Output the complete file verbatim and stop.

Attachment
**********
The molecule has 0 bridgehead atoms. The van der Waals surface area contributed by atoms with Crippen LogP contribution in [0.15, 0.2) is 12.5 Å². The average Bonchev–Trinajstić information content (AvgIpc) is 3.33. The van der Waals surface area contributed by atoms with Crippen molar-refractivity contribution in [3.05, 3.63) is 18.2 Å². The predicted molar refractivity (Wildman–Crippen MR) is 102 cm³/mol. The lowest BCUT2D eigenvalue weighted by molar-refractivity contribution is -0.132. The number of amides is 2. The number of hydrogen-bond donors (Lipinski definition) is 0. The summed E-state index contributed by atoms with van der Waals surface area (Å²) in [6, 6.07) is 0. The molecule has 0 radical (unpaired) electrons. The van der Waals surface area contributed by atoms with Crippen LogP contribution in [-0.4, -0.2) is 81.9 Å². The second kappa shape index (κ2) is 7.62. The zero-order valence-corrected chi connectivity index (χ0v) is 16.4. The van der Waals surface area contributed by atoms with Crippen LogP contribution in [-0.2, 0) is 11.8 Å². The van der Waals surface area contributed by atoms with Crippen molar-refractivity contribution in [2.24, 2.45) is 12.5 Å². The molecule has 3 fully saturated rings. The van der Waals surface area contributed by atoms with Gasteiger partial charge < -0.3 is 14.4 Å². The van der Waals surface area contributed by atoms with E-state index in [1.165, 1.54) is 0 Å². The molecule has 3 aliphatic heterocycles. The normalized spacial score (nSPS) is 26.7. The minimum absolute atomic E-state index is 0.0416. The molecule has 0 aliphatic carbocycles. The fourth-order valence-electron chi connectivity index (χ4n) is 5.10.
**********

The molecule has 0 bridgehead atoms. The van der Waals surface area contributed by atoms with Crippen LogP contribution in [0.15, 0.2) is 12.5 Å². The average Bonchev–Trinajstić information content (AvgIpc) is 3.33. The van der Waals surface area contributed by atoms with Crippen molar-refractivity contribution in [3.05, 3.63) is 18.2 Å². The predicted molar refractivity (Wildman–Crippen MR) is 102 cm³/mol. The lowest BCUT2D eigenvalue weighted by molar-refractivity contribution is -0.132. The number of amides is 2. The number of hydrogen-bond donors (Lipinski definition) is 0. The summed E-state index contributed by atoms with van der Waals surface area (Å²) in [6, 6.07) is 0. The molecule has 0 radical (unpaired) electrons. The van der Waals surface area contributed by atoms with Crippen LogP contribution in [-0.4, -0.2) is 81.9 Å². The second kappa shape index (κ2) is 7.62. The zero-order valence-corrected chi connectivity index (χ0v) is 16.4. The van der Waals surface area contributed by atoms with Crippen LogP contribution in [-0.2, 0) is 11.8 Å². The van der Waals surface area contributed by atoms with Crippen molar-refractivity contribution in [2.24, 2.45) is 12.5 Å². The molecule has 3 fully saturated rings. The van der Waals surface area contributed by atoms with Gasteiger partial charge < -0.3 is 14.4 Å². The van der Waals surface area contributed by atoms with E-state index in [1.165, 1.54) is 0 Å². The molecule has 3 aliphatic heterocycles. The normalized spacial score (nSPS) is 26.7. The minimum absolute atomic E-state index is 0.0416. The molecule has 0 aliphatic carbocycles. The fourth-order valence-electron chi connectivity index (χ4n) is 5.10.